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Mirror, Mirror: A Search for Indian American Representation

Written by Tanvi Oswal

Graphic by Anonymous


During my freshman year at UT, I attended a lecture about representation in children’s literature. Towards the end of the event, the woman leading our discussion asked us, “When was the last time you saw yourself in a literary character?”

A pause, then hands went up. Names of characters were thrown out, from Jo March to Hermione Granger. I sorted through the pages I’ve read throughout my life, considered the characters I loved and the stories that stuck with me. And as people continued to list characters, I realized that, although I recognized aspects of myself in so many characters, there were none that I could say were truly representative of me.

I noticed that most of the people who remained silent were people of color, like me. I knew, of course, that American media in the early 2000s was whitewashed and exclusionary, but until that moment, I had never really thought about how that lack of diversity affected me.

Until last year, I don’t think I had ever read a book with an Indian American character. Growing up, all of the books I read featured predominantly white protagonists in predominantly Western settings. Even outside of literature, it seemed like every Indian American television or movie character fit one stereotype: the scrawny, nerdy, picked-on boy.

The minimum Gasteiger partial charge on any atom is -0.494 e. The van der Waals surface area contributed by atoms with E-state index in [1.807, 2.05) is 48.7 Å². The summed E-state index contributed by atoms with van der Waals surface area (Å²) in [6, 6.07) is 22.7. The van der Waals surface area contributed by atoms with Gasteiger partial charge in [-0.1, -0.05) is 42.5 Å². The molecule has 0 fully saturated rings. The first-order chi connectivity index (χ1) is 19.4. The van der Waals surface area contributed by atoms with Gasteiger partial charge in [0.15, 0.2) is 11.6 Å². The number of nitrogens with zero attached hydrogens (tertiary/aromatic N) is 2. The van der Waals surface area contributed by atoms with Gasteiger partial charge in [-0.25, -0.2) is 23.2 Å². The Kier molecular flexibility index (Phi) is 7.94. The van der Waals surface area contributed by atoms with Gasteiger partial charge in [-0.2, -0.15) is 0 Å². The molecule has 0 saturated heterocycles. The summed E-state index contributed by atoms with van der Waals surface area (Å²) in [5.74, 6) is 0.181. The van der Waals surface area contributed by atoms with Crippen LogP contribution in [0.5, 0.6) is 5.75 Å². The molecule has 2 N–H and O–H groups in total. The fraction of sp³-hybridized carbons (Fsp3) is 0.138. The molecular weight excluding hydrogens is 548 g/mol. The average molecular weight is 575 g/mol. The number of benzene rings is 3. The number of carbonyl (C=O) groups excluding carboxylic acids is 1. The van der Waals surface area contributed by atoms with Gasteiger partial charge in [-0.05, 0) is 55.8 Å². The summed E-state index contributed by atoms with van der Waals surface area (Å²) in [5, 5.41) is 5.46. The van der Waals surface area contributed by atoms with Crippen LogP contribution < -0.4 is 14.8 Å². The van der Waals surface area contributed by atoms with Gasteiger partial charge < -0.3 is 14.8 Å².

There was Ravi from Jessie; Baljeet from Phineas and Ferb; Chirag from Diary of a Wimpy Kid; even Raj from The Big Bang Theory. I remember laughing at these characters for years—until one day they stopped being funny. It’s easy to laugh at the Indian kid for being socially awkward or nerdy or having a strong Indian accent (we should really talk about why they all had those accents, but that’s a topic for another time), but it’s not so easy to actually live with those stereotypes. I wouldn’t go so far to say I stopped finding them funny because I began to identify with them, but I did start to see the commonalities between myself and them and realize the hurtful, prejudiced, racist associations those stereotypes brought forth.

I’ve been told by my peers that I “act really white for an Indian!”, as if whiteness is a paragon I should strive to achieve. I didn’t have the words to articulate it back then, but what they really meant was: I don’t act like any Indian character they’ve ever read about or seen on TV. That’s just the problem—Indian Americans are not a monolith, though we are often seen as one. We each have our own identities and cultures and languages, and we each deserve to be represented. Show me female Indian Americans. Show me queer Indian Americans. Show me neurodivergent Indian Americans. Show me Indian Americans with roots in northern India and western India and everywhere in between.

Here’s what I have to say: we exist outside of Bollywood. We exist outside of IT companies and after-school tutoring. We are one billion strong and counting. We are vibrant and individual and have stories to be told. And we will tell them.


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